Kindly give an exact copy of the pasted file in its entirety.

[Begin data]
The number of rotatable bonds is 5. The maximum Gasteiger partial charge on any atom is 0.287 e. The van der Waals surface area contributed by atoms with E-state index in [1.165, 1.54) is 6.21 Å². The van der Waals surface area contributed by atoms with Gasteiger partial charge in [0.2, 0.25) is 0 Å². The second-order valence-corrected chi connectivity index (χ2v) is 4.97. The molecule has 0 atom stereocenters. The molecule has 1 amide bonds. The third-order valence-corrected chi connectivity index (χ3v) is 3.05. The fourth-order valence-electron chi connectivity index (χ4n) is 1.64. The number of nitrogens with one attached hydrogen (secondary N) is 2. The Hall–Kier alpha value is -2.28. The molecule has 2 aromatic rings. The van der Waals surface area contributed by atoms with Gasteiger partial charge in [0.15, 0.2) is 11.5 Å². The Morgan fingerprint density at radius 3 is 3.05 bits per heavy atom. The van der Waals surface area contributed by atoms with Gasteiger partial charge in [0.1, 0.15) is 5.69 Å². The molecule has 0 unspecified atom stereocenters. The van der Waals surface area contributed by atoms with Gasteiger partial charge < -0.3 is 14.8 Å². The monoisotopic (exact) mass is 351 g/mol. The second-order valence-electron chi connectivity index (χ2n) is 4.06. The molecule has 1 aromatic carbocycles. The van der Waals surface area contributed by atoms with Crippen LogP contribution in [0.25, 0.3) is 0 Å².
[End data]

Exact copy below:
The number of rotatable bonds is 5. The maximum Gasteiger partial charge on any atom is 0.287 e. The van der Waals surface area contributed by atoms with E-state index in [1.165, 1.54) is 6.21 Å². The van der Waals surface area contributed by atoms with Gasteiger partial charge in [0.2, 0.25) is 0 Å². The second-order valence-corrected chi connectivity index (χ2v) is 4.97. The molecule has 0 atom stereocenters. The molecule has 1 amide bonds. The third-order valence-corrected chi connectivity index (χ3v) is 3.05. The fourth-order valence-electron chi connectivity index (χ4n) is 1.64. The number of nitrogens with one attached hydrogen (secondary N) is 2. The Hall–Kier alpha value is -2.28. The molecule has 2 aromatic rings. The van der Waals surface area contributed by atoms with Gasteiger partial charge in [0.15, 0.2) is 11.5 Å². The Morgan fingerprint density at radius 3 is 3.05 bits per heavy atom. The van der Waals surface area contributed by atoms with Gasteiger partial charge in [0.1, 0.15) is 5.69 Å². The molecule has 0 unspecified atom stereocenters. The van der Waals surface area contributed by atoms with Gasteiger partial charge < -0.3 is 14.8 Å². The monoisotopic (exact) mass is 351 g/mol. The second-order valence-electron chi connectivity index (χ2n) is 4.06. The molecule has 1 aromatic carbocycles. The van der Waals surface area contributed by atoms with Crippen LogP contribution in [0.25, 0.3) is 0 Å².